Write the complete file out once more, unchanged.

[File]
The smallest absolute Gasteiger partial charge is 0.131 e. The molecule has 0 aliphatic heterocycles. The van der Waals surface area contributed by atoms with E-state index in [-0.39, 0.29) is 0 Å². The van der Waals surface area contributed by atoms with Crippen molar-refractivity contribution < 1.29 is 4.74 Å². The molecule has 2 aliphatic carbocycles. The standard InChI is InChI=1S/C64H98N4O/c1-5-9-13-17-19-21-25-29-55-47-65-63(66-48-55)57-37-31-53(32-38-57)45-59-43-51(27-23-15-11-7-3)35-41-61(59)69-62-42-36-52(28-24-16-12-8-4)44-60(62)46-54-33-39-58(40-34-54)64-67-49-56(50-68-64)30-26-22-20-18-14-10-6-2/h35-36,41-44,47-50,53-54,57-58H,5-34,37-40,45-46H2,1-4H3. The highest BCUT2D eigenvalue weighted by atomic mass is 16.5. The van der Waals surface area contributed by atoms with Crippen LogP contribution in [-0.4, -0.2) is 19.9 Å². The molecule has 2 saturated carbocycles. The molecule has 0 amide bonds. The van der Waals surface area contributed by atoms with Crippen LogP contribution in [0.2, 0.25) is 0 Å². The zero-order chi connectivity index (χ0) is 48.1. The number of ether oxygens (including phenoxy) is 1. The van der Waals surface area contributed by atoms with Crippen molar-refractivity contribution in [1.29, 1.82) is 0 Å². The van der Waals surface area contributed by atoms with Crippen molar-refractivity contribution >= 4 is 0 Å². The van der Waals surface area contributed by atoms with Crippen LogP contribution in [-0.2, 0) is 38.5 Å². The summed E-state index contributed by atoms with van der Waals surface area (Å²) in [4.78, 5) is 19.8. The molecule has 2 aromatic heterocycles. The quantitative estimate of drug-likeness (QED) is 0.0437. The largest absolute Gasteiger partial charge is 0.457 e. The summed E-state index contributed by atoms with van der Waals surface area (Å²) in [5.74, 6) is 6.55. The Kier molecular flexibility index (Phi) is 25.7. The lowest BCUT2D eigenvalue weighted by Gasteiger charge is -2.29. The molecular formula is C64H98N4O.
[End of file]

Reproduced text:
The smallest absolute Gasteiger partial charge is 0.131 e. The molecule has 0 aliphatic heterocycles. The van der Waals surface area contributed by atoms with E-state index in [-0.39, 0.29) is 0 Å². The van der Waals surface area contributed by atoms with Crippen molar-refractivity contribution < 1.29 is 4.74 Å². The molecule has 2 aliphatic carbocycles. The standard InChI is InChI=1S/C64H98N4O/c1-5-9-13-17-19-21-25-29-55-47-65-63(66-48-55)57-37-31-53(32-38-57)45-59-43-51(27-23-15-11-7-3)35-41-61(59)69-62-42-36-52(28-24-16-12-8-4)44-60(62)46-54-33-39-58(40-34-54)64-67-49-56(50-68-64)30-26-22-20-18-14-10-6-2/h35-36,41-44,47-50,53-54,57-58H,5-34,37-40,45-46H2,1-4H3. The highest BCUT2D eigenvalue weighted by atomic mass is 16.5. The van der Waals surface area contributed by atoms with Crippen LogP contribution in [-0.4, -0.2) is 19.9 Å². The molecule has 2 saturated carbocycles. The molecule has 0 amide bonds. The van der Waals surface area contributed by atoms with Crippen LogP contribution in [0.2, 0.25) is 0 Å². The zero-order chi connectivity index (χ0) is 48.1. The number of ether oxygens (including phenoxy) is 1. The van der Waals surface area contributed by atoms with Crippen molar-refractivity contribution in [1.29, 1.82) is 0 Å². The van der Waals surface area contributed by atoms with Crippen molar-refractivity contribution >= 4 is 0 Å². The van der Waals surface area contributed by atoms with Crippen LogP contribution in [-0.2, 0) is 38.5 Å². The summed E-state index contributed by atoms with van der Waals surface area (Å²) in [4.78, 5) is 19.8. The molecule has 2 aromatic heterocycles. The quantitative estimate of drug-likeness (QED) is 0.0437. The largest absolute Gasteiger partial charge is 0.457 e. The summed E-state index contributed by atoms with van der Waals surface area (Å²) in [5.74, 6) is 6.55. The Kier molecular flexibility index (Phi) is 25.7. The lowest BCUT2D eigenvalue weighted by Gasteiger charge is -2.29. The molecular formula is C64H98N4O.